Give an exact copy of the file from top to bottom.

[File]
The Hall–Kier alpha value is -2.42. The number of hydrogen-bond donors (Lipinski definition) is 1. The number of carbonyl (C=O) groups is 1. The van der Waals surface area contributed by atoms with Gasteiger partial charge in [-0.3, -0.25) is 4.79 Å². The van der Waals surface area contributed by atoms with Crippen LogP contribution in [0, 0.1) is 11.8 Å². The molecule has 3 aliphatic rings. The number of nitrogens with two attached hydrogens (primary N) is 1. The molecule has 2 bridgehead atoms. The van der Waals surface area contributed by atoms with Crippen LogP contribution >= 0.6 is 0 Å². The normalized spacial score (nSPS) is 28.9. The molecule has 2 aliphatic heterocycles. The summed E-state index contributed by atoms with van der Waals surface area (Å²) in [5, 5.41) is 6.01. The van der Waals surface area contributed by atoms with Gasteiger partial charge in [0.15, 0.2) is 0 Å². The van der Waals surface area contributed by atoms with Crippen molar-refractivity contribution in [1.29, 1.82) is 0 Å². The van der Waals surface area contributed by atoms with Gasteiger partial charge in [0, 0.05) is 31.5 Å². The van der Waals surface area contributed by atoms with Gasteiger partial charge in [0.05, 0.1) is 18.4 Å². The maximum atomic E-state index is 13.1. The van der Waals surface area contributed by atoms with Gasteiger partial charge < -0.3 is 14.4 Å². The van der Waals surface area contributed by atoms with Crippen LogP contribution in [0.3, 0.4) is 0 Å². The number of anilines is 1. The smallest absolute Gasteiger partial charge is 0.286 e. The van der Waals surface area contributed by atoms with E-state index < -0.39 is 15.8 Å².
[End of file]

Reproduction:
The Hall–Kier alpha value is -2.42. The number of hydrogen-bond donors (Lipinski definition) is 1. The number of carbonyl (C=O) groups is 1. The van der Waals surface area contributed by atoms with Gasteiger partial charge in [-0.3, -0.25) is 4.79 Å². The van der Waals surface area contributed by atoms with Crippen LogP contribution in [0, 0.1) is 11.8 Å². The molecule has 3 aliphatic rings. The number of nitrogens with two attached hydrogens (primary N) is 1. The molecule has 2 bridgehead atoms. The van der Waals surface area contributed by atoms with Crippen LogP contribution >= 0.6 is 0 Å². The normalized spacial score (nSPS) is 28.9. The molecule has 2 aliphatic heterocycles. The summed E-state index contributed by atoms with van der Waals surface area (Å²) in [5, 5.41) is 6.01. The van der Waals surface area contributed by atoms with Gasteiger partial charge in [0.15, 0.2) is 0 Å². The van der Waals surface area contributed by atoms with Crippen molar-refractivity contribution in [1.29, 1.82) is 0 Å². The van der Waals surface area contributed by atoms with Gasteiger partial charge in [0, 0.05) is 31.5 Å². The van der Waals surface area contributed by atoms with Gasteiger partial charge in [0.05, 0.1) is 18.4 Å². The maximum atomic E-state index is 13.1. The van der Waals surface area contributed by atoms with Gasteiger partial charge < -0.3 is 14.4 Å². The van der Waals surface area contributed by atoms with Crippen LogP contribution in [0.3, 0.4) is 0 Å². The number of anilines is 1. The smallest absolute Gasteiger partial charge is 0.286 e. The van der Waals surface area contributed by atoms with E-state index < -0.39 is 15.8 Å².